More than 250 artists and arts groups have signed a petition urging the government to review its arts policy, as part of a campaign to protect autonomy and creative freedom.
Campaign organisers also want the government to introduce guidelines that will prevent interference in the creative process by the management of arts organisations.
The campaign was prompted by controversy in October over alleged "political censorship" of a production by the Hong Kong Ballet and Germany's Ballett Dortmund.
A sequence in which dancers in Red Guard uniforms were shown waving copies of Mao Zedong's "little red book" was cut from performances of The Dream of the Red Chamber after the premiere amid claims of political interference. Zhang Xiaoming, head of Beijing's liaison office in Hong Kong, reportedly attended the premiere.
Members of the Legislative Council's home affairs panel meet today to discuss the opera affair.
Dr Lo Wai-luk, one of the petition organisers, said he was pleased by the response since the campaign was launched in the middle of last week.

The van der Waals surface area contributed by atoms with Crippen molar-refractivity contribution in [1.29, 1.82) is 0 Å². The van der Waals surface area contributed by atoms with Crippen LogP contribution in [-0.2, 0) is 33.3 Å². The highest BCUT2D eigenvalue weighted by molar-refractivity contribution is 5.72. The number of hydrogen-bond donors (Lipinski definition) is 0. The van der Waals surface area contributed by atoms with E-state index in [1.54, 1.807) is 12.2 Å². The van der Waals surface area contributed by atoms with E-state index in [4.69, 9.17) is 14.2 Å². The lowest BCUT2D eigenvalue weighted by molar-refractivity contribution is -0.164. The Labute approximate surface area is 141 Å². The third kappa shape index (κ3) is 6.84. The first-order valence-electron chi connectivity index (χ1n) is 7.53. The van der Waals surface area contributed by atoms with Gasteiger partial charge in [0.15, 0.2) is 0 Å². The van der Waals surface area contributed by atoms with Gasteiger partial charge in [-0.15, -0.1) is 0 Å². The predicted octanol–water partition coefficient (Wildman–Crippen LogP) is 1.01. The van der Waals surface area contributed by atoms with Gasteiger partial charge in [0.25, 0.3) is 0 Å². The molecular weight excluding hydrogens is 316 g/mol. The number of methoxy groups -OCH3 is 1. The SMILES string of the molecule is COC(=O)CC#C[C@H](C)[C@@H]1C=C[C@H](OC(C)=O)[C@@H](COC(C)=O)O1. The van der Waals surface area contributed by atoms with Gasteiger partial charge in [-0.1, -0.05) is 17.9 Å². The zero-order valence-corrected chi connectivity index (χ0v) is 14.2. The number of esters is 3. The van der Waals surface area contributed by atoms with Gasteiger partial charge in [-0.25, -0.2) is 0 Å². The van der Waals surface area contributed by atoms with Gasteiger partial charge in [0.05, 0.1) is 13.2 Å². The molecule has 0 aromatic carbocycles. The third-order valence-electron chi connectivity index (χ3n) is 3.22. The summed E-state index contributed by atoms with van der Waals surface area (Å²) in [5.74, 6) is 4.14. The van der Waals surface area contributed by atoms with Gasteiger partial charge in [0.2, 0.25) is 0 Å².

Those who have signed the petition include some of the big names in local arts circles - art critic Oscar Ho Hing-kay, tenor David Quah, theatre director Dymo Leung Wing-nang, author and social activist Cally Yu Yeuk-mui, and experimental composer Kung Chi-shing.
"A trend seems to be developing that the management of the arts groups are getting more fond of having a hand in the production and the hiring of artists," said Lo, an associate professor at Baptist University's Academy of Film. "It is the last thing we like to see."
"We believe the management should respect the freedom and autonomy of artistic creation."
Lo said many large-scale arts groups relied on subsidies from the government. "In a sense, these groups should also be accountable to the public and their operations should become more transparent," he added.
In a submission to be tabled at tomorrow's panel meeting, the Hong Kong Ballet said the decision to suspend the section of the show referencing the Cultural Revolution - part of a 12-minute video projection sequence - was taken for technical reasons.